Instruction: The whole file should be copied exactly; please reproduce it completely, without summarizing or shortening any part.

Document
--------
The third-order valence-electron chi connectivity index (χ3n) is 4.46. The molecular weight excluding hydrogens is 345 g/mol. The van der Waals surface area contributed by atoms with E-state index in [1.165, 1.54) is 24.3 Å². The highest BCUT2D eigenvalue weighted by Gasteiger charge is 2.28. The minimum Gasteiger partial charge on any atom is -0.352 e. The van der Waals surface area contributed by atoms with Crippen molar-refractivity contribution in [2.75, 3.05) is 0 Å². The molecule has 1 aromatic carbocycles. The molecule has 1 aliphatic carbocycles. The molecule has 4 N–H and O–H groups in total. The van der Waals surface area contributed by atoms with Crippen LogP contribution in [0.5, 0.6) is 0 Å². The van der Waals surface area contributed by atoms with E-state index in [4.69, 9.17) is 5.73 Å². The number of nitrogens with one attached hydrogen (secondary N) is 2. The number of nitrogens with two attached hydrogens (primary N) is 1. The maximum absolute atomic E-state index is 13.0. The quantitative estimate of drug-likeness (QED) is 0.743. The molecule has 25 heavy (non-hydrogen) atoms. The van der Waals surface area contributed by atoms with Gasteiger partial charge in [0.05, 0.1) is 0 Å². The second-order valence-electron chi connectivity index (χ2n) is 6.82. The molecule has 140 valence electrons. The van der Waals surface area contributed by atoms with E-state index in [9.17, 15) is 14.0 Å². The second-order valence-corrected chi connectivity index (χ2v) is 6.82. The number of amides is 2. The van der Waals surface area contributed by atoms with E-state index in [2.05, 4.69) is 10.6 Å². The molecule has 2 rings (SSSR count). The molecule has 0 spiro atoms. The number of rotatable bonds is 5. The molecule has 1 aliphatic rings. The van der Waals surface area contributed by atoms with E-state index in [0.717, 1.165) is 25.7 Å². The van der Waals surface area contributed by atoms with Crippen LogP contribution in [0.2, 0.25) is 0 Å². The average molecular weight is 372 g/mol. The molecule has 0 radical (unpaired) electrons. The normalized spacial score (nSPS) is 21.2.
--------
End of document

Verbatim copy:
The third-order valence-electron chi connectivity index (χ3n) is 4.46. The molecular weight excluding hydrogens is 345 g/mol. The van der Waals surface area contributed by atoms with E-state index in [1.165, 1.54) is 24.3 Å². The highest BCUT2D eigenvalue weighted by Gasteiger charge is 2.28. The minimum Gasteiger partial charge on any atom is -0.352 e. The van der Waals surface area contributed by atoms with Crippen molar-refractivity contribution in [2.75, 3.05) is 0 Å². The molecule has 1 aromatic carbocycles. The molecule has 1 aliphatic carbocycles. The molecule has 4 N–H and O–H groups in total. The van der Waals surface area contributed by atoms with Crippen LogP contribution in [0.5, 0.6) is 0 Å². The van der Waals surface area contributed by atoms with E-state index in [4.69, 9.17) is 5.73 Å². The number of nitrogens with one attached hydrogen (secondary N) is 2. The number of nitrogens with two attached hydrogens (primary N) is 1. The maximum absolute atomic E-state index is 13.0. The quantitative estimate of drug-likeness (QED) is 0.743. The molecule has 25 heavy (non-hydrogen) atoms. The van der Waals surface area contributed by atoms with Gasteiger partial charge in [0.05, 0.1) is 0 Å². The second-order valence-electron chi connectivity index (χ2n) is 6.82. The molecule has 140 valence electrons. The van der Waals surface area contributed by atoms with E-state index in [9.17, 15) is 14.0 Å². The second-order valence-corrected chi connectivity index (χ2v) is 6.82. The number of amides is 2. The van der Waals surface area contributed by atoms with E-state index in [2.05, 4.69) is 10.6 Å². The molecule has 2 rings (SSSR count). The molecule has 0 spiro atoms. The number of rotatable bonds is 5. The molecule has 1 aliphatic rings. The van der Waals surface area contributed by atoms with E-state index in [0.717, 1.165) is 25.7 Å². The van der Waals surface area contributed by atoms with Crippen LogP contribution in [0.2, 0.25) is 0 Å². The average molecular weight is 372 g/mol. The molecule has 0 radical (unpaired) electrons. The normalized spacial score (nSPS) is 21.2.